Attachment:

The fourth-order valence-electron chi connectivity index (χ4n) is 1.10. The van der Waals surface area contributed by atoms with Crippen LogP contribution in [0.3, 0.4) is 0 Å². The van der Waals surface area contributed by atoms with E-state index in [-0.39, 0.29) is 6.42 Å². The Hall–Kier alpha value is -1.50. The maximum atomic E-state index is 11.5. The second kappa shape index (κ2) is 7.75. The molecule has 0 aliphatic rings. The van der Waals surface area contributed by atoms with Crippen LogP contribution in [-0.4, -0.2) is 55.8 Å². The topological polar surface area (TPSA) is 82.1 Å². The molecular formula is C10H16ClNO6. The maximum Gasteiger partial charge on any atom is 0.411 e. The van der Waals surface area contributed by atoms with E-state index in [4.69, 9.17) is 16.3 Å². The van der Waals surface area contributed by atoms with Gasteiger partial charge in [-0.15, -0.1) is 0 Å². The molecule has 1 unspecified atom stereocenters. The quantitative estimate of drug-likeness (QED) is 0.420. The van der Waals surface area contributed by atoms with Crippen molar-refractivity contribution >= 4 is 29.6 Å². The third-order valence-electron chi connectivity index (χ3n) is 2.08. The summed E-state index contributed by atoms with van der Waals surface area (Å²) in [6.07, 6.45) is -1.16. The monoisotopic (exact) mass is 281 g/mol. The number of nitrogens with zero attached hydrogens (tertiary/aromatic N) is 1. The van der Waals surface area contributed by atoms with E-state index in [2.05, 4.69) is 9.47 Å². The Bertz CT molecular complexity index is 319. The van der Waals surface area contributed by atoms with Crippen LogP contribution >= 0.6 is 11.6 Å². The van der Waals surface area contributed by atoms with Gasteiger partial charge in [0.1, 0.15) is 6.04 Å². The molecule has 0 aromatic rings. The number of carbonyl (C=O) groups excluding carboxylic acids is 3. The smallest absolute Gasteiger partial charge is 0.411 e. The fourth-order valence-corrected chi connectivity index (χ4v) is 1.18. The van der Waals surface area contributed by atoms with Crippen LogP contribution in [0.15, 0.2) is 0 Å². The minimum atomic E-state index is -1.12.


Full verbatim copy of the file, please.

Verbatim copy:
The fourth-order valence-electron chi connectivity index (χ4n) is 1.10. The van der Waals surface area contributed by atoms with Crippen LogP contribution in [0.3, 0.4) is 0 Å². The van der Waals surface area contributed by atoms with E-state index in [-0.39, 0.29) is 6.42 Å². The Hall–Kier alpha value is -1.50. The maximum atomic E-state index is 11.5. The second kappa shape index (κ2) is 7.75. The molecule has 0 aliphatic rings. The van der Waals surface area contributed by atoms with Crippen LogP contribution in [-0.4, -0.2) is 55.8 Å². The topological polar surface area (TPSA) is 82.1 Å². The molecular formula is C10H16ClNO6. The maximum Gasteiger partial charge on any atom is 0.411 e. The van der Waals surface area contributed by atoms with E-state index in [4.69, 9.17) is 16.3 Å². The van der Waals surface area contributed by atoms with Gasteiger partial charge in [-0.15, -0.1) is 0 Å². The molecule has 1 unspecified atom stereocenters. The quantitative estimate of drug-likeness (QED) is 0.420. The van der Waals surface area contributed by atoms with Crippen molar-refractivity contribution >= 4 is 29.6 Å². The third-order valence-electron chi connectivity index (χ3n) is 2.08. The summed E-state index contributed by atoms with van der Waals surface area (Å²) in [6.07, 6.45) is -1.16. The monoisotopic (exact) mass is 281 g/mol. The number of nitrogens with zero attached hydrogens (tertiary/aromatic N) is 1. The van der Waals surface area contributed by atoms with E-state index in [2.05, 4.69) is 9.47 Å². The Bertz CT molecular complexity index is 319. The van der Waals surface area contributed by atoms with Crippen LogP contribution >= 0.6 is 11.6 Å². The van der Waals surface area contributed by atoms with Gasteiger partial charge in [0.1, 0.15) is 6.04 Å². The molecule has 0 aromatic rings. The number of carbonyl (C=O) groups excluding carboxylic acids is 3. The smallest absolute Gasteiger partial charge is 0.411 e. The fourth-order valence-corrected chi connectivity index (χ4v) is 1.18. The van der Waals surface area contributed by atoms with Crippen LogP contribution in [0.15, 0.2) is 0 Å². The minimum atomic E-state index is -1.12.